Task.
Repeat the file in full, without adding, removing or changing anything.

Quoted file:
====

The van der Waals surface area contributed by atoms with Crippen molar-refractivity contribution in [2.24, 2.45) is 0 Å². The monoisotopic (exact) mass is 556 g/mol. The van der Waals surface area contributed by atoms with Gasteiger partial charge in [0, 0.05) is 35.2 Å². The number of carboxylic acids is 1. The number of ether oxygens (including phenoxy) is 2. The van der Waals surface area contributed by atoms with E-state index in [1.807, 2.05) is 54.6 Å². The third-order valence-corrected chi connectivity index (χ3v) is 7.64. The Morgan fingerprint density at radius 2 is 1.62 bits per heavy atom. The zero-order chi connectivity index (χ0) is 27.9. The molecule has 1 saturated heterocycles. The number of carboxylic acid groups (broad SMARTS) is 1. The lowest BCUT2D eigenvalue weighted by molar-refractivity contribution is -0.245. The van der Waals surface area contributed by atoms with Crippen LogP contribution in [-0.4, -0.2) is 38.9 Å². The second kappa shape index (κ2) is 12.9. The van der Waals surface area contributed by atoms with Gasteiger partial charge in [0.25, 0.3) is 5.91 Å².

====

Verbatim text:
The van der Waals surface area contributed by atoms with Crippen molar-refractivity contribution in [2.24, 2.45) is 0 Å². The monoisotopic (exact) mass is 556 g/mol. The van der Waals surface area contributed by atoms with Gasteiger partial charge in [0, 0.05) is 35.2 Å². The number of carboxylic acids is 1. The number of ether oxygens (including phenoxy) is 2. The van der Waals surface area contributed by atoms with E-state index in [1.807, 2.05) is 54.6 Å². The third-order valence-corrected chi connectivity index (χ3v) is 7.64. The Morgan fingerprint density at radius 2 is 1.62 bits per heavy atom. The zero-order chi connectivity index (χ0) is 27.9. The molecule has 1 saturated heterocycles. The number of carboxylic acid groups (broad SMARTS) is 1. The lowest BCUT2D eigenvalue weighted by molar-refractivity contribution is -0.245. The van der Waals surface area contributed by atoms with Crippen LogP contribution in [-0.4, -0.2) is 38.9 Å². The second kappa shape index (κ2) is 12.9. The van der Waals surface area contributed by atoms with Gasteiger partial charge in [0.25, 0.3) is 5.91 Å².